You'll be hearing from my lawyer

1. The Carlyle Group

The Carlyle Group was eyeing a handsome profit when it agreed last August to sell steel pipe manufacturer John Maneely to Russia's Novolipetsk Steel for $3.5 billion, more than six times what it paid two years before. But after the struggling Novolipetsk tried to stall the deal and get a lower price, Carlyle filed suit in New York, coming away with a $234 million settlement.

2. BCE

The planned acquisition of Canadian telecoms company BCE for C$52 billion by a group including Providence Equity Partners, Madison Dearborn Partners and Merrill Lynch Global Private Equity would have made it the largest leverage buyout ever. But when the deal was cancelled last December due to concerns about the company's solvency, BCE filed suit against the consortium over a C$1.2 billion break-up fee.

3. Huntsman

In June 2008 Apollo Global Management portfolio company Hexion tried to walk away from a proposed $10.6 billion merger with chemicals manufacturer Huntsman, arguing that an ‘adverse material effect’ had occurred since the deal was negotiated. A Delaware court subsequently found against Apollo, with the deal terminated in December for $1 billion.

4. Mervyns

In 2004 Cerberus partnered with Sun Capital to buy retail chain Mervyns for $1.2 billion, before selling its stake in the company to Sun in 2007. Amid the depressed retail market, Mervyns became one of 36 private equity-backed companies to file for Chapter 11 in 2008. But the retailer blamed Sun and Cerberus for its woes, claiming in a lawsuit that the firms “siphoned” around $1.2 billion of its real estate assets to leverage the buyout and then leased those assets back to Mervyns at a nearly 90 percent hike in rents.

5. Levine Leichtman

In early April Levine Leichtman filed its third lawsuit in six years, this time al leging that Apol lo Global Management made false statements about the health of now-bankrupt portfolio company Linens 'n Things before Levine made a loan to the retailer.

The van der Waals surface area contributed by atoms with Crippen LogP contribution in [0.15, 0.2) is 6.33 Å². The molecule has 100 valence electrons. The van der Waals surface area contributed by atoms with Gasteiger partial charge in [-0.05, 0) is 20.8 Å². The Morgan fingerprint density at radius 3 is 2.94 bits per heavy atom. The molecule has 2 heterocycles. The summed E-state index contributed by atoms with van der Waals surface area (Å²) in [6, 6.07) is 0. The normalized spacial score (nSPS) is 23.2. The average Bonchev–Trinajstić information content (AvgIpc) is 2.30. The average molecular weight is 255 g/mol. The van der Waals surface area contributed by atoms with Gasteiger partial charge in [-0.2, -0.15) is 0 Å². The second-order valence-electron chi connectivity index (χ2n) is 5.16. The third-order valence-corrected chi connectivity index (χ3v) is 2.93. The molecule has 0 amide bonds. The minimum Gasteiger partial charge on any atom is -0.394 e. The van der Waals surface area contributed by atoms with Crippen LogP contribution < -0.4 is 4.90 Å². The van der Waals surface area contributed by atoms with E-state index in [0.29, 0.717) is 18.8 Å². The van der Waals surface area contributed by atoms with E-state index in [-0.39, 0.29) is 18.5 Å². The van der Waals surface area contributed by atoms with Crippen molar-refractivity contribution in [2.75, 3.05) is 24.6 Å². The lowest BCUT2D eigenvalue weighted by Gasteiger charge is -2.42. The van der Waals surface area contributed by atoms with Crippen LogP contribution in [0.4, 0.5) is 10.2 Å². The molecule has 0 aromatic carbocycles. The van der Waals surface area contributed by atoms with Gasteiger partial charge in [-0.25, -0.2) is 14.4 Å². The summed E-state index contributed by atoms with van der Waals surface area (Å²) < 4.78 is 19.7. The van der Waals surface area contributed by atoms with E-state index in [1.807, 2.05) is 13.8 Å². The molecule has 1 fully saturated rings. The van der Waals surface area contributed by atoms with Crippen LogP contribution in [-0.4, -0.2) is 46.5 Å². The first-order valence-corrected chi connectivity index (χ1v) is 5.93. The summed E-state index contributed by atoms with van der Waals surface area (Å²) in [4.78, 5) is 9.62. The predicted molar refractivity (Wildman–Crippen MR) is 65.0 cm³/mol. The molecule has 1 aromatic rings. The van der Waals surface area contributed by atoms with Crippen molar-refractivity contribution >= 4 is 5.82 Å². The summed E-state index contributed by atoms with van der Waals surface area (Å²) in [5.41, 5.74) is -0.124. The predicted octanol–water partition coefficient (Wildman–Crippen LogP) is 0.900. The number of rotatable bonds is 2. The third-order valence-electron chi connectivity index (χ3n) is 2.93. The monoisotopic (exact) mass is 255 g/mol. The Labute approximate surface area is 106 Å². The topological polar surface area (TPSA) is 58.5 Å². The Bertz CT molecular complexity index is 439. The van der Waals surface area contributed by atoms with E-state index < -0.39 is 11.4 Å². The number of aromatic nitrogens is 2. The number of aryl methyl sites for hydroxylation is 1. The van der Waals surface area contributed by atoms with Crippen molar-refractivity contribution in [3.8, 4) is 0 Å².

6. Saul Fox

Saul Fox and W. Dexter Paine left KKR to found buyout shop Fox Paine & Co. in 1997. Fox elected not to participate in fundraising for the firm's third fund in 2005, with the two sides drawing up an agreement allowing him to continue in his role as chief executive of the previous funds. But after feeling increasingly marginalised from the firm's operations, Fox filed suit for breach of contract, with Fox Paine rebranded as Paine and Partners following a settlement.

7. Maurice Tchenio

Although he helped found Apax Partners with Ronald Cohen and Alan Patricof in 1976, Maurice Tchenio found himself suing his former partners late last year over profits and management fees that were allegedly withheld on five European investments. As the chairman of Apax's French arm, which invests its own pool of money while the other Apax offices invest through a combined fund, Tchenio has alleged that the firm was “unjustly” withholding profits from him.

8. TH Lee

TH Lee looked to have made a good investment when it took commodities broker Refco public in 2005 and nearly tripled the value of its original $2.4 billion investment. However, when it was revealed that Refco executives had transferred hundreds of millions in losses to a holding company, Refco's stock price plummeted and the firm filed for bankruptcy. TH Lee eventually lost $245 million in the debacle, and sued its auditor and legal advisers to recoup the damages.

9. Citigroup

Former Opportunity Asset Management founder Daniel Dantas (left) was once considered one of Brazil's best asset managers. But in the years since forming the largest private equity fund in Brazil with Citigroup's Citicorp Venture Capital in 1997, Dantas was accused of hiring a US private investigator to dig up dirt on a rival as well spying on politicians and businessmen. Citigroup initially backed its partner, but after subsequently suing him for $300 million, the two sides settled in April 2008.

10. CapGen

Very few lawsuits in private equity have involved GPs suing their LPs. That may be changing however, as New York-based firm CapGen in March filed suit against two of its smaller limited partners – Chalice Fund and WK CG Investment – over their failure to make their most recent capital contributions (see also p. 40).